How to choose the best tyres for every off-road trip
Your tyres are your vehicle's only point of contact with the ground, and in an off-road situation (or in any situation, for that matter), your choice of rubber and whether they are suited to the terrain you’re traversing will likely dictate whether you get over any obstacles you might face.
The world of tyres is a complex one. It's chock-full of terminology, and there's an entire sidewall language that's more difficult to decipher than Klingon, not to mention the individual brand-based rating systems.
But if you focus on your intended use, work within your budget, ask the experts – and even get a few insights from some campfire know-it-alls – you’ll be better prepared to buy the perfect tyres for your off-road adventures.
Note: before throwing down any cash on tyres, check your owner’s manual and the tyre placard on your vehicle.
Highway Terrain tyres
Good if you: Spend most of your time driving in the city and suburbs, with an occasional expedition on well-maintained gravel roads.
Many new SUVs and utes are sold with HT (Highway Terrain) tyres, and they're suited to long-term and long-distance bitumen driving. But no matter what anyone tells you, they have not been designed for off-road driving.
These passenger-car tyres (tyres specifically designed for optimum on-road handling and fuel consumption, as well as minimal noise) are intended to be used on sealed roads only. As such, they also have a higher speed rating and lower load rating than other tyres mentioned here.
Highway Terrain tyres have been built to provide smooth, comfortable driving and maximum grip on bitumen road surfaces, with minimal exposure to the rigours of driving in the bush or on a beach.
They are generally quite skinny and don't offer as much protection against off-road damage as tyres which have been specifically designed and built to cop off-road punishment.
All Terrain tyres
Good if you: Spend a chunk of your time driving in the city and suburbs, and another chunk on gravel roads, dirt tracks with some medium-duty 4WDing thrown in.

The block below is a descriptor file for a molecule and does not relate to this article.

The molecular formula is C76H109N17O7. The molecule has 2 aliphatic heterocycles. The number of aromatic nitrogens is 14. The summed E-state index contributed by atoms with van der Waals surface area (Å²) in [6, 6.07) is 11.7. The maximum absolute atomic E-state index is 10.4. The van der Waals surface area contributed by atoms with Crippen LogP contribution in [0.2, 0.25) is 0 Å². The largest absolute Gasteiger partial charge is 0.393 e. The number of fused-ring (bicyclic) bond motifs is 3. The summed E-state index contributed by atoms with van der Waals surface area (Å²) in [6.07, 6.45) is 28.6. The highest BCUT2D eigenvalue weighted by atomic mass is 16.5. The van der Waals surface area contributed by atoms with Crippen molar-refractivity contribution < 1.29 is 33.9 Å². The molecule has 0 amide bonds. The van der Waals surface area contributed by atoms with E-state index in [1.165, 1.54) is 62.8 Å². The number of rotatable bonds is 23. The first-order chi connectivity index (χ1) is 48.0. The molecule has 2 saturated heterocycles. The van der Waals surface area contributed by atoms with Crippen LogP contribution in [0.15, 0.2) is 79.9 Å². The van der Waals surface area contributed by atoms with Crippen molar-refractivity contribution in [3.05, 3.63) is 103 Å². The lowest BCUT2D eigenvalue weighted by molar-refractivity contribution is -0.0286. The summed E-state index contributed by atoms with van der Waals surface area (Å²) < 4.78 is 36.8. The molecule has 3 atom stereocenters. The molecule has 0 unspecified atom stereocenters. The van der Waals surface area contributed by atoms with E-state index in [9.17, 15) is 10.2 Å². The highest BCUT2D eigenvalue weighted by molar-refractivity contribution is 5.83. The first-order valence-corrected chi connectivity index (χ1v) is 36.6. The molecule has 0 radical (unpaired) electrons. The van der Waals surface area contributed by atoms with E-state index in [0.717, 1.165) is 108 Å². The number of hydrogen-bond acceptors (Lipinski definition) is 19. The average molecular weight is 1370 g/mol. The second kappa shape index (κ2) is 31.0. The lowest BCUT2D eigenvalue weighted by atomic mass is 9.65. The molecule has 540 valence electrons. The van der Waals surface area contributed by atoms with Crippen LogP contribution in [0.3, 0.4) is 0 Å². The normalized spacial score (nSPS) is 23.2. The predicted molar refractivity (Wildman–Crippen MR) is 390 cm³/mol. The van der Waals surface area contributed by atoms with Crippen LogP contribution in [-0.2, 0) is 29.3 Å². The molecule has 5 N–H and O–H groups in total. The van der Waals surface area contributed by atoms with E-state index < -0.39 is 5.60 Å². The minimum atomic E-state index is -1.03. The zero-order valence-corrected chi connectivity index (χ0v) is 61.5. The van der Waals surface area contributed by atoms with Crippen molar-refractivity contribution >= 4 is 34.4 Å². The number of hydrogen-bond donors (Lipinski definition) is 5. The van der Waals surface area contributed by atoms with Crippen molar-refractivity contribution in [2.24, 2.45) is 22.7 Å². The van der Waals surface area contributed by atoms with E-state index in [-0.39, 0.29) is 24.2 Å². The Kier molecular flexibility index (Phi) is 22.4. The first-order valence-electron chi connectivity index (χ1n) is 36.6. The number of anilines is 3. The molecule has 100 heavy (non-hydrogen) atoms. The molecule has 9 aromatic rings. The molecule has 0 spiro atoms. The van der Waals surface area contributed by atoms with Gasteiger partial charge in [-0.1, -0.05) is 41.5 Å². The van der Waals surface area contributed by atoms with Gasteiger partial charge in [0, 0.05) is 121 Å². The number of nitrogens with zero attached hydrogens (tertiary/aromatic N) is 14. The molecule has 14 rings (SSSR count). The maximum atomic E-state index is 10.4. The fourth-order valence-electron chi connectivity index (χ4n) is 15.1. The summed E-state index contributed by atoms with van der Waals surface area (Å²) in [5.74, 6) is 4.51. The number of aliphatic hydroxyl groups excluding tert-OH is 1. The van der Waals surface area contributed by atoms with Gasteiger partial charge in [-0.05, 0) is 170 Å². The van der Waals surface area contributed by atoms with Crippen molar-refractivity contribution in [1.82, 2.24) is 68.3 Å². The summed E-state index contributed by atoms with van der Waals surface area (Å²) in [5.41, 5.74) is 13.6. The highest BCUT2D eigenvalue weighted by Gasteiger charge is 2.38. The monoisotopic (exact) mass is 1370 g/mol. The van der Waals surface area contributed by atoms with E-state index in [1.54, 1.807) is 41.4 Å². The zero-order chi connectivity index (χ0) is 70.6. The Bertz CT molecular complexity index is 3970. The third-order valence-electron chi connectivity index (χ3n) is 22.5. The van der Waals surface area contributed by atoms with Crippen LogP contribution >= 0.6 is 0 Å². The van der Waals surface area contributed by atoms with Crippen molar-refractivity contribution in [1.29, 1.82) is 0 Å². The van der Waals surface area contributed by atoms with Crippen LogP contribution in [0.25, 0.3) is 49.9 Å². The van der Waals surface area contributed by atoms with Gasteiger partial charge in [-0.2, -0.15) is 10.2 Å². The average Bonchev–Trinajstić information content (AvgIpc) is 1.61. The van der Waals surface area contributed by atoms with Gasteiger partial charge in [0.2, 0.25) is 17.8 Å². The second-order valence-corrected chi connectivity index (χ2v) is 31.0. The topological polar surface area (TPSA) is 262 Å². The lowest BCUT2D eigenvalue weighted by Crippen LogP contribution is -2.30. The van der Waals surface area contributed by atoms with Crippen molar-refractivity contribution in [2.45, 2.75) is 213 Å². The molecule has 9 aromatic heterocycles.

There are light-duty All Terrain tyres available, but if you opt for a set of top-quality, heavier-duty ATs – a good all-round tyre with light truck construction – it will save you a lot of hassle on the beach or in the bush.
For starters, an AT tread pattern is more aggressive than a HT, so they are better suited to off-roading than their road-focused counterparts.
ATs are tough, less susceptible than HT rubber to sticks-and-stones damage (because the sidewall is thicker and stronger), they have thicker, extended shoulders and they have tougher internal construction.
They also provide ample grip in off-road situations where surfaces may be less than ideal with regards to how much traction is readily available.
Even better, look for ATs with Light Truck (LT) construction as they are stronger than passenger-car tyres - but then again, so is my six-year-old nephew.
Like anything, LT-rated tyres can vary in quality, but they are designed to be tough and durable; they have stronger sidewalls than HTs, and are built to carry extra-heavy loads or run at high pressures. Look for a sidewall ply rating of more than eight.
Because some LT-rated tyres have aggressive tread patterns, they can be noisy on sealed roads, although that’s improving with each new generation of tyre. But they all tend to be great performers when off-road. Look for the LT on your tyres before buying them.
For bush-biased drivers, check for ATs that are a mix of a mud-terrain tyre (see below) and an all-terrain tyre – the best of two off-road worlds.
For those of us less enamoured with the muddy stuff, get rid of your stock-standard showroom HTs and throw on top-quality ATs with light truck construction – they'll set you back between $250 and $450 per tyre, depending on how hardcore you want to get.
Mud Terrain tyres
Good if you: Spend the lion’s share of your time out bush with plenty of heavy-duty 4WDing.
Mud Terrain (MT) tyres - generally big, knobbly and made for getting through mud – are for hardcore 4WD enthusiasts who spend a lot of time in the rough stuff.
These tyres, with aggressive self-cleaning tread patterns, tend to be noisy on the road, though every generation of mud tyre is better than the previous one.
Because they have bulkier tread and thicker all-round construction - designed to resist splitting, punctures and bruising - they’ll likely add to your fuel bill if you're doing a lot of highway travel on them, but a top-quality set of light-truck MTs will be virtually unstoppable when it comes time to getting through sloppy mud holes and over slippery slopes.
Just be prepared to pay for the privilege.